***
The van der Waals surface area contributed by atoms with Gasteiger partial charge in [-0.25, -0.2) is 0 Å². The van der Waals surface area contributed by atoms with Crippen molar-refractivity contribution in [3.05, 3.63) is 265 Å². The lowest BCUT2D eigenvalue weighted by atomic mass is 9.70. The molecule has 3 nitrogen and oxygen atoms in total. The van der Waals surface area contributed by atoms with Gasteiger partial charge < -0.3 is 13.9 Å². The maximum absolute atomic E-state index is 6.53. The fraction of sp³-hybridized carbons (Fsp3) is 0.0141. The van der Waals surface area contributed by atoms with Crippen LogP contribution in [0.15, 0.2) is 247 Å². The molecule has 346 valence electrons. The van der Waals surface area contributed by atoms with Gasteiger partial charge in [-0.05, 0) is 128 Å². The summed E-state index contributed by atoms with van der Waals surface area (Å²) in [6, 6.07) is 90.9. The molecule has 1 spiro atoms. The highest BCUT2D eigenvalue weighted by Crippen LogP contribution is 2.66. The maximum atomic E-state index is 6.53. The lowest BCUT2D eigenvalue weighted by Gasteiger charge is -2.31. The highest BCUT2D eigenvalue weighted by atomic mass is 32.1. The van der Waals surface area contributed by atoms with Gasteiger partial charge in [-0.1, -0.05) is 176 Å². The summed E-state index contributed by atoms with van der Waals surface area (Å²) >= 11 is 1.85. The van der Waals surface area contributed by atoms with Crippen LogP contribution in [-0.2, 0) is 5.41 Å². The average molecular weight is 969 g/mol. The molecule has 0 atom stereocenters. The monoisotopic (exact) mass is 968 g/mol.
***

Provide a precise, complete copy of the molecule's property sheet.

The van der Waals surface area contributed by atoms with Gasteiger partial charge in [-0.25, -0.2) is 0 Å². The van der Waals surface area contributed by atoms with Crippen molar-refractivity contribution in [3.05, 3.63) is 265 Å². The lowest BCUT2D eigenvalue weighted by atomic mass is 9.70. The molecule has 3 nitrogen and oxygen atoms in total. The van der Waals surface area contributed by atoms with Gasteiger partial charge < -0.3 is 13.9 Å². The maximum absolute atomic E-state index is 6.53. The fraction of sp³-hybridized carbons (Fsp3) is 0.0141. The van der Waals surface area contributed by atoms with Crippen LogP contribution in [0.15, 0.2) is 247 Å². The molecule has 346 valence electrons. The van der Waals surface area contributed by atoms with Gasteiger partial charge in [-0.05, 0) is 128 Å². The summed E-state index contributed by atoms with van der Waals surface area (Å²) in [6, 6.07) is 90.9. The molecule has 1 spiro atoms. The highest BCUT2D eigenvalue weighted by Crippen LogP contribution is 2.66. The maximum atomic E-state index is 6.53. The lowest BCUT2D eigenvalue weighted by Gasteiger charge is -2.31. The highest BCUT2D eigenvalue weighted by atomic mass is 32.1. The van der Waals surface area contributed by atoms with Gasteiger partial charge in [-0.1, -0.05) is 176 Å². The summed E-state index contributed by atoms with van der Waals surface area (Å²) >= 11 is 1.85. The van der Waals surface area contributed by atoms with Crippen LogP contribution in [-0.2, 0) is 5.41 Å². The average molecular weight is 969 g/mol. The molecule has 0 atom stereocenters. The monoisotopic (exact) mass is 968 g/mol.